If you’re already a fan and follower of Mascis from Dinosaur Jr. and his other sundry projects, this is something you’ve probably been waiting for and I expect your wallet is probably already lighter from the pre-order. Never been an alt-rock, Dinosaur Jr. fan? I’m still going to recommend this one for those of you on the stoner rock and proto-metal spectrum, as well as for all lovers of awesome, gritty, idiosyncratic guitar jams.

Danny, the first song and single, lays down the foundation in the opening riffs. This is a breathy psych-rock jammer with a good sense of the late 60s. Santana comes to mind. While not necessarily Latin, the rhythm swings on a lilting melody girded by layered guitars and bass. Meanwhile, the deceptively loose drumming leaves room for jazzy riffing. True of every track to follow, this is a song, not simply a wandering, showy piece of music. The solo work here and throughout the album sings, and one does not have to be a guitar aficionado to absolutely love and appreciate what J Mascis is doing.

Crushed has a fuzzified proto metal feel to it. It’s quirky and has an uplifting riff with a positive, headbanging vibe helped along by the lead guitar acting as lead singer. Two and a half minutes in, the breakdown offers us a soaring solo that slows things down for almost two minutes of guitar glory before returning to the opening riff and gallops to the end. Next, the opening bass lines over a slow and steady beat give the title track, Moon Is, a melancholy feel. Like the two openers, a memorable riff and catchy rhythm keeps us on solid ground while the lead guitar – alone this time – soars, dives, and wanders.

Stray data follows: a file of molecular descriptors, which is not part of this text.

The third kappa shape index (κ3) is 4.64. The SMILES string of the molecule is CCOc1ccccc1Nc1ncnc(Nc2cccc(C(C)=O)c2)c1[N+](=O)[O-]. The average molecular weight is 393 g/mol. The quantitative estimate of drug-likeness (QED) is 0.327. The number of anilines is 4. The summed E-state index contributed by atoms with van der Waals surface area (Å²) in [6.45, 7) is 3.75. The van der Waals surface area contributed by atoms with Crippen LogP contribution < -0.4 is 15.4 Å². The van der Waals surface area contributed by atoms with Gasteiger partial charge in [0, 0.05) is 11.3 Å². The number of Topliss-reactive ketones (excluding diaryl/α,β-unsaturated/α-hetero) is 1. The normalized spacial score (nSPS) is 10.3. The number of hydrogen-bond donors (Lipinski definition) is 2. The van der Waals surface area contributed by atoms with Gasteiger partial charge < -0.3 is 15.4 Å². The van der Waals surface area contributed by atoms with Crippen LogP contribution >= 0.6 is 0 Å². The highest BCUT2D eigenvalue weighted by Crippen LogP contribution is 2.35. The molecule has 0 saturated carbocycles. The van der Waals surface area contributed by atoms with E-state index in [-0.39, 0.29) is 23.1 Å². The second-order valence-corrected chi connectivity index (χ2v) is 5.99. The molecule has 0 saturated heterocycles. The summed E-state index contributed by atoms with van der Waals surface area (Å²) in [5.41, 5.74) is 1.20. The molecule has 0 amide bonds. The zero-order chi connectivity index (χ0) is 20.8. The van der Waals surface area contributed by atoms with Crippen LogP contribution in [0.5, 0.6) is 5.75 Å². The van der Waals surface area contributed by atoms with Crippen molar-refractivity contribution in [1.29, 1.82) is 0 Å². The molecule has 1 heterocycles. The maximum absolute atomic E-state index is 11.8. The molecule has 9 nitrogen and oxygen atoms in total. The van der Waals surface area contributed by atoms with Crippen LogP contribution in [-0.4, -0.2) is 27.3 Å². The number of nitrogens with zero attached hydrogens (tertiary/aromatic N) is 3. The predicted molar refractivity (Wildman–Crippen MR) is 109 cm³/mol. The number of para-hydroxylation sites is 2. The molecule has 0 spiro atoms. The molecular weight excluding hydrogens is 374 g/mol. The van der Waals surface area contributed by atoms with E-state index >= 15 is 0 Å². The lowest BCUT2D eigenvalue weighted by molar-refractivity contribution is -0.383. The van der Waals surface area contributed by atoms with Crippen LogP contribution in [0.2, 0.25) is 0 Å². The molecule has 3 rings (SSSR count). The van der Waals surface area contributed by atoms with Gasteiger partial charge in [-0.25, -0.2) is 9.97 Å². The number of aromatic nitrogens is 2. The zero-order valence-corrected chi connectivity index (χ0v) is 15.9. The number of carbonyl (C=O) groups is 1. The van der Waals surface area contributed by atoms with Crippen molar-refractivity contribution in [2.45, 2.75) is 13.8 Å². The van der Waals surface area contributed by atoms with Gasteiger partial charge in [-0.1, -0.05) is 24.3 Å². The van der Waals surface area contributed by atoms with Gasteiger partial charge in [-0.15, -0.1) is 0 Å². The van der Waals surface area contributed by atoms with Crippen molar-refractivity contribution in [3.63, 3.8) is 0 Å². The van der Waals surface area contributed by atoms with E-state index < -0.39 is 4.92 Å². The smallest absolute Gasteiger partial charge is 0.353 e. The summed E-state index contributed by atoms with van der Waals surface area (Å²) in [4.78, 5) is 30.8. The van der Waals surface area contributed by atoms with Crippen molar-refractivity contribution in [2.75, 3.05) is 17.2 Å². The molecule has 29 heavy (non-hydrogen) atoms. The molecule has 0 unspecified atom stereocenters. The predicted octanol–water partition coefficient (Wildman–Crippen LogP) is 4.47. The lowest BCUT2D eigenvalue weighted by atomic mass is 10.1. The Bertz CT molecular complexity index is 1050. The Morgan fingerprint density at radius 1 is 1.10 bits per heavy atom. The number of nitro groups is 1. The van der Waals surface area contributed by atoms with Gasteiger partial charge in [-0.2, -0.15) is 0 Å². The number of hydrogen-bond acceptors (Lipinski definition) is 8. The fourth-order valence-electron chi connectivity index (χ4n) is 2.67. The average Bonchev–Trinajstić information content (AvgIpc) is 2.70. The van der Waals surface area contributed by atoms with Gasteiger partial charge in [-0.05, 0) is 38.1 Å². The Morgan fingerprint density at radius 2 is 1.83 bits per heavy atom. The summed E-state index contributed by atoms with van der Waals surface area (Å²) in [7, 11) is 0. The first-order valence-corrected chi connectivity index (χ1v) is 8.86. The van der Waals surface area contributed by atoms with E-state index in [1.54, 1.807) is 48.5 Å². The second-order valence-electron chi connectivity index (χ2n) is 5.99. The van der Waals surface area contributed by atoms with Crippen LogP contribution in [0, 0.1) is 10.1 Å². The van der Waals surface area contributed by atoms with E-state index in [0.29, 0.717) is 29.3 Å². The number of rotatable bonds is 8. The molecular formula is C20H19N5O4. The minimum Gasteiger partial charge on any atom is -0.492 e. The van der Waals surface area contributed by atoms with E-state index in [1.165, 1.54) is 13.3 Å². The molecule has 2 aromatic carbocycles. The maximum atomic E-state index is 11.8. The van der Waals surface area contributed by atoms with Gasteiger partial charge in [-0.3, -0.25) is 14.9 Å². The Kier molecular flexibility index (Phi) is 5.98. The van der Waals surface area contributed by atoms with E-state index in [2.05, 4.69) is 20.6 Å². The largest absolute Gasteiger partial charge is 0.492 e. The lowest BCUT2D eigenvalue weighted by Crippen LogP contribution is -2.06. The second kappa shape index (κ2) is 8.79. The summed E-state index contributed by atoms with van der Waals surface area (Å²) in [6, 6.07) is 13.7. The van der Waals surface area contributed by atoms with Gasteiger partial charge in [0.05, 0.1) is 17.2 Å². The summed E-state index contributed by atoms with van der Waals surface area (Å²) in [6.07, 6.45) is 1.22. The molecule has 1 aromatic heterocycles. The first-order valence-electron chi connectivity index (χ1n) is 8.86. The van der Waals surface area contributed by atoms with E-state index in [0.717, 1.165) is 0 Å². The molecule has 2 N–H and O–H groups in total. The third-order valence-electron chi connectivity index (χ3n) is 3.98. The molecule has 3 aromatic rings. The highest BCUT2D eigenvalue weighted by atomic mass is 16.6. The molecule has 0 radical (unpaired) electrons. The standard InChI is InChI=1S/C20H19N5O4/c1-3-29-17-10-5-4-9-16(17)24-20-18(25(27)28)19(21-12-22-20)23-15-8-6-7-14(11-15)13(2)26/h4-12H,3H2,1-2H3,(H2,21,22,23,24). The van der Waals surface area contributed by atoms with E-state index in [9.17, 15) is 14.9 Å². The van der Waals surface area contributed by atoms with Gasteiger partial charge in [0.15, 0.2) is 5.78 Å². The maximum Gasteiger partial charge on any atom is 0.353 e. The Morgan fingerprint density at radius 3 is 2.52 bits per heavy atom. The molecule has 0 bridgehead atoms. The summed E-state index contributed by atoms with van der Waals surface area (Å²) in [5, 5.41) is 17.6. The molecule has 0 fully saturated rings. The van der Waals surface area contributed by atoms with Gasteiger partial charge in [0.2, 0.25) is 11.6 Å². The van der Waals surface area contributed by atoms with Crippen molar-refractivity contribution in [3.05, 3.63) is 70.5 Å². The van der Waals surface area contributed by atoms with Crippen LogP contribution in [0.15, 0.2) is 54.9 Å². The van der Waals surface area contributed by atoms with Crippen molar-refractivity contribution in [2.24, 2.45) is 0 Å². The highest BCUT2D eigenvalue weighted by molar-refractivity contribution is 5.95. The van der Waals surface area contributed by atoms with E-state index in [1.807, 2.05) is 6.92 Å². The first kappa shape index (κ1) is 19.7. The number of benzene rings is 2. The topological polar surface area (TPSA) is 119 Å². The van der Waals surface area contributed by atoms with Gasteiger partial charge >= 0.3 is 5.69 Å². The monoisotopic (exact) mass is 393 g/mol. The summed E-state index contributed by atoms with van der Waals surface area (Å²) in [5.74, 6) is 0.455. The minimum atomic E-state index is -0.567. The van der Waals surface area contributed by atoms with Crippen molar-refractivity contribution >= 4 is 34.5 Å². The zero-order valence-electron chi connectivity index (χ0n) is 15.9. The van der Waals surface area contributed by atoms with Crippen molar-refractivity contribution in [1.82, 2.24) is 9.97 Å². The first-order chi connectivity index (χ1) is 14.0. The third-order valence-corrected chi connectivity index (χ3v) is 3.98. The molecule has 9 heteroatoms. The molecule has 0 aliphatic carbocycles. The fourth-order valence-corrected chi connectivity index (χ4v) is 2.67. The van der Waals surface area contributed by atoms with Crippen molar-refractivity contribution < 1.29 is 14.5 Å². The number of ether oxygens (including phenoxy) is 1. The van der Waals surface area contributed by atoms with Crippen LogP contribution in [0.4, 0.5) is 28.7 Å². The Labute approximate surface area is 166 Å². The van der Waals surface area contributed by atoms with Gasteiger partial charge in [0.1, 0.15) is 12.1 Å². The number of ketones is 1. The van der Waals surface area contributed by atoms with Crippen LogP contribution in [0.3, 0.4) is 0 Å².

At a bit over 8 minutes, String Along is the longest track, a thoughtful walk through a dreamy park. Jammy from the start, a distinct chord on the keys punches in under the percussion. Saturated with solo work, melodic pieces weave in like chorus singers. The title is appropriate because eventually I’m asking where’s the build? Is there one? Does it matter? Do I need that on this stroll? There’s an ebb and flow to the jamming, the various guitar sounds working together as if to light a path and perhaps slight, hilly changes, but will there be a skyscraping solo that works at tones above, that feels built up to, some breaking point, climax, a flaming flying guitar explosion? Just barely. And it doesn’t matter. I’m here for the ride.